The sophomore pitcher circled the mound before the first batter stepped into the box, and then he bent over behind the rubber. He extended his left hand and began to use his index finger as a pencil for the cool dirt. It was winter, and the high school baseball season was just underway. He was set to face his high school’s arch rival, one of the best teams in the state of Alabama. The sophomore had already won his first three starts as a varsity pitcher, including a five-inning no-hitter, striking out nine batters in a shortened game due to the mercy rule. He was an ace. But against his team’s rival, he should have been nervous. He was a sixteen-year-old pitching against a great team, after all. But he was as cool as he could be. He was pitching with purpose.
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Not long before the game, he stood in his coach’s office in the stadium’s press box, and talked about his purpose with a reporter. His mother died the previous October after battling breast cancer for nearly two years. The family found out about her diagnosis on Valentine’s Day when the sophomore was an eighth-grader, in the drive-thru at a Wendy’s. When she died, his mother was fifty years old. Just before she died, her son promised her two things — that he would marry a woman who reflected her and that he would pitch his way to college baseball.
“When people lose family members, some rarely get the opportunity to talk with them and say goodbye,” he says. “Barring the situation, I feel really thankful I was able to do that. When my mom was on hospice care, I got to be around her a lot. While she wasn’t very responsive, you could tell when she was hearing and listening to you. I got the chance to tell my mom how thankful I was to have her as my mom, and she taught me more (about) life than she would ever know. Getting to tell the person who gave you everything in life how thankful you are for it and how much you love them for the sacrifices they gave to benefit your life is something that will give you peace to any situation. I also promised her things in life that I would accomplish for her – in memory of her.”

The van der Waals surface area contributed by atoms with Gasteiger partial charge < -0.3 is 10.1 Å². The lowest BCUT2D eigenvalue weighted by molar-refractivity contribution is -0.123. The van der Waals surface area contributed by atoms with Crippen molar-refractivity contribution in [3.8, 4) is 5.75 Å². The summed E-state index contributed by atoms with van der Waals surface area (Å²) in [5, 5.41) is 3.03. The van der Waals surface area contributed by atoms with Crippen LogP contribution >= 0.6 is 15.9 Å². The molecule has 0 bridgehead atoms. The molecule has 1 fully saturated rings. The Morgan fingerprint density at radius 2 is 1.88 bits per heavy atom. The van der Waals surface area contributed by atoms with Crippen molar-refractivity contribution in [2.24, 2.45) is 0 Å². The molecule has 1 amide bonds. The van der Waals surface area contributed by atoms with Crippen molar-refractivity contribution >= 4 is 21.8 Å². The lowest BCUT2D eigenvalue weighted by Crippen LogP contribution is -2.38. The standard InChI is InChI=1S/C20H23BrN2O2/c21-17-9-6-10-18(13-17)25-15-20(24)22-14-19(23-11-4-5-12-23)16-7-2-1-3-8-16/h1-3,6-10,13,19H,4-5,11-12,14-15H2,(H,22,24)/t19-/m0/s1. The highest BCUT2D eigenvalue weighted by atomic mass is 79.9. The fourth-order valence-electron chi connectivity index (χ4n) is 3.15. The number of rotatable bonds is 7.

He left the press box after a fifteen-minute interview and warmed up for the game. Just prior to the first pitch, he bent down to etch his mother’s initials and the breast cancer symbol on the backside of the pitcher’s mound. He proceeded to hurl a complete-game five-hitter, allowing his only two earned runs in the top of the seventh, the final inning. His team won 3-2. He struck out six batters. He finished his first varsity season with nine wins and one loss for a team that won the area championship.
“The support I had from my baseball team that season was something that was beyond special,” he says. “I felt so close to all those guys and I knew they were behind me supporting me through that time.”
His head coach that season was supportive. After the win over the team’s biggest rival, the coach talked about how his pitcher’s tough situation ministered to his team, how instead of the team ministering to him, his family ministered to the team. He called it amazing.
Over his final two seasons of high school baseball, the pitcher compiled twelve wins against just four losses and a 1.88 earned-run average. He struck out more than one hundred batters.
For his efforts, he earned scholarship offers from several college programs around the Southeast. He chose the one closest to home, to be near his longtime girlfriend and son, who was born when he was a high school junior. His plan was to propose to his girlfriend during one of his college baseball seasons. He did so on the first weekend of the 2017 college baseball season. She said yes.
“I feel like it is a promise kept, and I am blessed to be in the situation I am in,” he says. “I will always look back to my coaches and teammates during the hardest time in my life and see the positive impact they had on my life, and where I am now is because of all they did for me during this time in my life.”
As far as his mound ritual, the pitcher no longer etches his mother’s initials in the mound, but they are written across his glove, so that she will always be there for him every time he steps on a mound. He looks back to that sophomore season as a blessed time.
“Going through things like that will always be hard, but when you have people surrounding you and providing love and encouragement, it gives you a peace about it,” he says.